A new report today shows startling news for the UK’s north-south divide. Its survey of employer hiring intentions finds the UK effectively split down the middle.
Below a line running from the Humber in the North East to the Bristol Channel in the South West, employers are broadly positive in their intentions to hire new staff (an index of +6 per cent).
But above that line, employers have largely negative intentions to take on new workers (an index of -2 per cent).
Research to be published tomorrow by IPPR also suggests regional disparities in employment are likely to grow – unless there is a massive turnaround in private sector employment growth.
Table 1 below shows employment growth during the 15 years from April 1993 (the trough for employment after the 1990s recession) to April 2008 (the peak for employment ahead of the most recent recession) when employment in Great Britain increased by almost a fifth.
A comparison of the first five years of this period with the last ten shows how in 1998-2008 the North East and Yorkshire and the Humber caught up with the South and the East on average employment rates.
But there is strong evidence to suggest this decade of growth was boosted by significant increases in public sector employment while private sector growth continued to fall far short of that in the rest of the UK.
This shows just how risky the government’s rebalancing strategy could be for some parts of the country. Public sector spending cuts are likely to be evenly spread across the UK, but the impact will be disproportionate in areas heavily dependent on public sector jobs such as the North West, Northern Ireland, Wales and Scotland.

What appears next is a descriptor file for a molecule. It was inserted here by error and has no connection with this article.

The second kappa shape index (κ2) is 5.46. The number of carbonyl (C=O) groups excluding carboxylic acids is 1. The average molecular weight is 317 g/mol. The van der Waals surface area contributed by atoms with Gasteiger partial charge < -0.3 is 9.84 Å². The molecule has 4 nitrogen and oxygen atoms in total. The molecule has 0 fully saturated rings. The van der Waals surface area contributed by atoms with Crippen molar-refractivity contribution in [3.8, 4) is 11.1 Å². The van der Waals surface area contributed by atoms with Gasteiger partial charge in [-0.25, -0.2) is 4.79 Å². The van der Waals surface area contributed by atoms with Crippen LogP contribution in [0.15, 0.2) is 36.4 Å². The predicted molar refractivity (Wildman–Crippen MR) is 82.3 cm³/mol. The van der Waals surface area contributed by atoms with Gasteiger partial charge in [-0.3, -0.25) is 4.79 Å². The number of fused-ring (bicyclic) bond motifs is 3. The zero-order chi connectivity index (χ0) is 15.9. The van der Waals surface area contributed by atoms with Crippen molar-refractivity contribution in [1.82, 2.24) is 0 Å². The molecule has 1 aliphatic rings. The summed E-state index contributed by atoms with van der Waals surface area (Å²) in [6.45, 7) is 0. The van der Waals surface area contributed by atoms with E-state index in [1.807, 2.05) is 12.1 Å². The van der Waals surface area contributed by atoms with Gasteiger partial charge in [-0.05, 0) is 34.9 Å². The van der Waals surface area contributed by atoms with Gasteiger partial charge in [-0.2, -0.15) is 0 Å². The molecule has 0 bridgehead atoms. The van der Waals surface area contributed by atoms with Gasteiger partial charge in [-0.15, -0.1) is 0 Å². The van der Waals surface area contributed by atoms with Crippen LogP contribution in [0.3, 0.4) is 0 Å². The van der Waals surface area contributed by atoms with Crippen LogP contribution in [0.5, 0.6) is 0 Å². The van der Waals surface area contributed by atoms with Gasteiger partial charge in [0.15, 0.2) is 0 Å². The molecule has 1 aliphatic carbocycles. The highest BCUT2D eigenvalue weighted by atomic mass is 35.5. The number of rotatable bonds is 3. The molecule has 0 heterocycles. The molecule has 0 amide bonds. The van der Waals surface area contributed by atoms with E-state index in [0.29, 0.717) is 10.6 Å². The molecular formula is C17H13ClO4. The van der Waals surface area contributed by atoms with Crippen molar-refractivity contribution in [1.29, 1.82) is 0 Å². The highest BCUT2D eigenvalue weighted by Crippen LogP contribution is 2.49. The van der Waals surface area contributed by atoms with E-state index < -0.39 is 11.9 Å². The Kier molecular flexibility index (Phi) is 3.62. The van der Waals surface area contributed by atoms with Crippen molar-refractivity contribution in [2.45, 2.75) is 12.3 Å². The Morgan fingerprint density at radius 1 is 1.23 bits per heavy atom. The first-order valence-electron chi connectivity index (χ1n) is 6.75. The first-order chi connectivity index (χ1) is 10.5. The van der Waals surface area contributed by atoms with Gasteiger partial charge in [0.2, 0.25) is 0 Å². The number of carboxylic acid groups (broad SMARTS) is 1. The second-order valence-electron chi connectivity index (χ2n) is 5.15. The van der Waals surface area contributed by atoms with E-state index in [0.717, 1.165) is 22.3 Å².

Growth in private sector employment could well be slower in these nations and regions too. The most recent Lloyds TSB business surveys suggest positive private sector jobs growth in London, East of England, the Midlands and the North East, but a bleaker outlook for the North West, Scotland and Wales.
The Office for Budget Responsibility (OBR) forecasts that the private sector will create 1.5 million jobs over the next five years, but this will not be enough to replace jobs lost in the public sector, bring down unemployment and mop up new entrants to the labour market. The result could be increasingly unequal job prospects along regional lines.
Past experience suggests cutting corporate tax rates, further deregulating the labour market and creating new Enterprise Zones will not be enough to deal with this challenge. We argue in tomorrow’s report for the government to act on the poor short-term economic outlook by increasing capital spending to improve the country’s infrastructure and boost employment rates.
There is also a need to provide more support for those who will have to re-train to stay in the labour market, and to prevent hundreds of thousands from permanently drifting away from the labour market altogether, we call for a job guarantee scheme for those who have been out of work for more than 12 months.
We may well find out the answer to whether the public sector was ‘crowding out’ the private sector over the past decade or so, or whether it was in fact filling in for the failure of the private sector.
The choice for the government is between standing back to wait and see or acting now for those who stand to lose along the way.
• IPPR’s report, “Jobs for the future: The path back to full employment”, will be published tomorrow at www.ippr.org.
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